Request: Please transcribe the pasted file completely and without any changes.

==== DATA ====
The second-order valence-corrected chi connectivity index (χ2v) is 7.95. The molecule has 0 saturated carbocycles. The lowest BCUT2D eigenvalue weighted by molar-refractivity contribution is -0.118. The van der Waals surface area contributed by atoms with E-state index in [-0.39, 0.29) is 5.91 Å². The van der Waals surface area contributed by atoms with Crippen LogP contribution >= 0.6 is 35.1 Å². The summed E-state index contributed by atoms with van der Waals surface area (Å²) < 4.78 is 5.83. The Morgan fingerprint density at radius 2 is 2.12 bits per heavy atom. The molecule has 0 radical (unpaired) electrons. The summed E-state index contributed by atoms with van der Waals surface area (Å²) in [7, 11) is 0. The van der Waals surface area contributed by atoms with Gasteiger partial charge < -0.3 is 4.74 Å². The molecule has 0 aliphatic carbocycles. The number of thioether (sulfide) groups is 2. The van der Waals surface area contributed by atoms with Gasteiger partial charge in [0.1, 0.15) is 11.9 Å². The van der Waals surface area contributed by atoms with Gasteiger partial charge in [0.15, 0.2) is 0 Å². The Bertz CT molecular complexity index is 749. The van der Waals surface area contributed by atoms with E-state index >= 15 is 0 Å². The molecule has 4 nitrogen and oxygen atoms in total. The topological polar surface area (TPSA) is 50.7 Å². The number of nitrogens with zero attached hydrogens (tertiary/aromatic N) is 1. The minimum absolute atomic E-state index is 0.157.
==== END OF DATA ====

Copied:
The second-order valence-corrected chi connectivity index (χ2v) is 7.95. The molecule has 0 saturated carbocycles. The lowest BCUT2D eigenvalue weighted by molar-refractivity contribution is -0.118. The van der Waals surface area contributed by atoms with E-state index in [-0.39, 0.29) is 5.91 Å². The van der Waals surface area contributed by atoms with Crippen LogP contribution >= 0.6 is 35.1 Å². The summed E-state index contributed by atoms with van der Waals surface area (Å²) < 4.78 is 5.83. The Morgan fingerprint density at radius 2 is 2.12 bits per heavy atom. The molecule has 0 radical (unpaired) electrons. The summed E-state index contributed by atoms with van der Waals surface area (Å²) in [7, 11) is 0. The van der Waals surface area contributed by atoms with Gasteiger partial charge < -0.3 is 4.74 Å². The molecule has 0 aliphatic carbocycles. The number of thioether (sulfide) groups is 2. The van der Waals surface area contributed by atoms with Gasteiger partial charge in [0.1, 0.15) is 11.9 Å². The van der Waals surface area contributed by atoms with Gasteiger partial charge in [0.15, 0.2) is 0 Å². The Bertz CT molecular complexity index is 749. The van der Waals surface area contributed by atoms with E-state index >= 15 is 0 Å². The molecule has 4 nitrogen and oxygen atoms in total. The topological polar surface area (TPSA) is 50.7 Å². The number of nitrogens with zero attached hydrogens (tertiary/aromatic N) is 1. The minimum absolute atomic E-state index is 0.157.